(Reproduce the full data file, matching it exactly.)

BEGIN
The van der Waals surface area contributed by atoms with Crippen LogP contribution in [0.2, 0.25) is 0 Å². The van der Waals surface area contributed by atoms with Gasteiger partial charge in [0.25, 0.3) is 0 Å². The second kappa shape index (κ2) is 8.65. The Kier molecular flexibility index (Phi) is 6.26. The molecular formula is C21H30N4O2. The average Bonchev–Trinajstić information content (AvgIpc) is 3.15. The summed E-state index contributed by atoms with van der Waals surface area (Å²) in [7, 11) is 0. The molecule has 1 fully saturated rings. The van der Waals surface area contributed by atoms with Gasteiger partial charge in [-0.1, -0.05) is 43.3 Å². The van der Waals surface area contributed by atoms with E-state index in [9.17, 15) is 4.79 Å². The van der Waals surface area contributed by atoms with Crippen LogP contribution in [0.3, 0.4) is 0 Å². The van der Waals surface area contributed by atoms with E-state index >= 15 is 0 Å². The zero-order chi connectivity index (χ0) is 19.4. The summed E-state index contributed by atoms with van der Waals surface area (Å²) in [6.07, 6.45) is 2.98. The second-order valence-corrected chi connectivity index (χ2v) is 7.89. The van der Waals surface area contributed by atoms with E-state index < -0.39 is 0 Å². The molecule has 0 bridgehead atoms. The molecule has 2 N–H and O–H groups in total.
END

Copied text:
The van der Waals surface area contributed by atoms with Crippen LogP contribution in [0.2, 0.25) is 0 Å². The van der Waals surface area contributed by atoms with Gasteiger partial charge in [0.25, 0.3) is 0 Å². The second kappa shape index (κ2) is 8.65. The Kier molecular flexibility index (Phi) is 6.26. The molecular formula is C21H30N4O2. The average Bonchev–Trinajstić information content (AvgIpc) is 3.15. The summed E-state index contributed by atoms with van der Waals surface area (Å²) in [7, 11) is 0. The molecule has 1 fully saturated rings. The van der Waals surface area contributed by atoms with Gasteiger partial charge in [-0.1, -0.05) is 43.3 Å². The van der Waals surface area contributed by atoms with E-state index in [9.17, 15) is 4.79 Å². The van der Waals surface area contributed by atoms with Crippen LogP contribution in [0.3, 0.4) is 0 Å². The van der Waals surface area contributed by atoms with E-state index >= 15 is 0 Å². The zero-order chi connectivity index (χ0) is 19.4. The summed E-state index contributed by atoms with van der Waals surface area (Å²) in [6.07, 6.45) is 2.98. The second-order valence-corrected chi connectivity index (χ2v) is 7.89. The van der Waals surface area contributed by atoms with E-state index < -0.39 is 0 Å². The molecule has 0 bridgehead atoms. The molecule has 2 N–H and O–H groups in total.